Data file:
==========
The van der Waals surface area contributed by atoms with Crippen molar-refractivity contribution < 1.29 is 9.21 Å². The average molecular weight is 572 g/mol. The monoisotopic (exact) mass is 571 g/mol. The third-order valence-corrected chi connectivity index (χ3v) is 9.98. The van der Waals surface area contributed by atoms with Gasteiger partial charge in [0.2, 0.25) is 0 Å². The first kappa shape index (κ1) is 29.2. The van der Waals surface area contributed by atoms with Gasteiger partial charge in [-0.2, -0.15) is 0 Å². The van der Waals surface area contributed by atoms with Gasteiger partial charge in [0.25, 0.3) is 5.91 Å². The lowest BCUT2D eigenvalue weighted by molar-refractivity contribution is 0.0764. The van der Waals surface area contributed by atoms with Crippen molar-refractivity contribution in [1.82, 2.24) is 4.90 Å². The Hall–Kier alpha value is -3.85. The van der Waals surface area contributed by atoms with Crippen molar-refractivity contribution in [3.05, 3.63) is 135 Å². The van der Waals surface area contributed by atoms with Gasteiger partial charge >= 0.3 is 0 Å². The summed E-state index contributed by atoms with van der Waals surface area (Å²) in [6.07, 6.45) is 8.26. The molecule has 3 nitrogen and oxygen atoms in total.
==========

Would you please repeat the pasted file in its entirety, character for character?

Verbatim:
The van der Waals surface area contributed by atoms with Crippen molar-refractivity contribution < 1.29 is 9.21 Å². The average molecular weight is 572 g/mol. The monoisotopic (exact) mass is 571 g/mol. The third-order valence-corrected chi connectivity index (χ3v) is 9.98. The van der Waals surface area contributed by atoms with Gasteiger partial charge in [0.2, 0.25) is 0 Å². The first kappa shape index (κ1) is 29.2. The van der Waals surface area contributed by atoms with Gasteiger partial charge in [-0.2, -0.15) is 0 Å². The van der Waals surface area contributed by atoms with Gasteiger partial charge in [0.25, 0.3) is 5.91 Å². The lowest BCUT2D eigenvalue weighted by molar-refractivity contribution is 0.0764. The van der Waals surface area contributed by atoms with Crippen molar-refractivity contribution in [1.82, 2.24) is 4.90 Å². The Hall–Kier alpha value is -3.85. The van der Waals surface area contributed by atoms with Crippen molar-refractivity contribution in [3.05, 3.63) is 135 Å². The van der Waals surface area contributed by atoms with Gasteiger partial charge >= 0.3 is 0 Å². The summed E-state index contributed by atoms with van der Waals surface area (Å²) in [6.07, 6.45) is 8.26. The molecule has 3 nitrogen and oxygen atoms in total.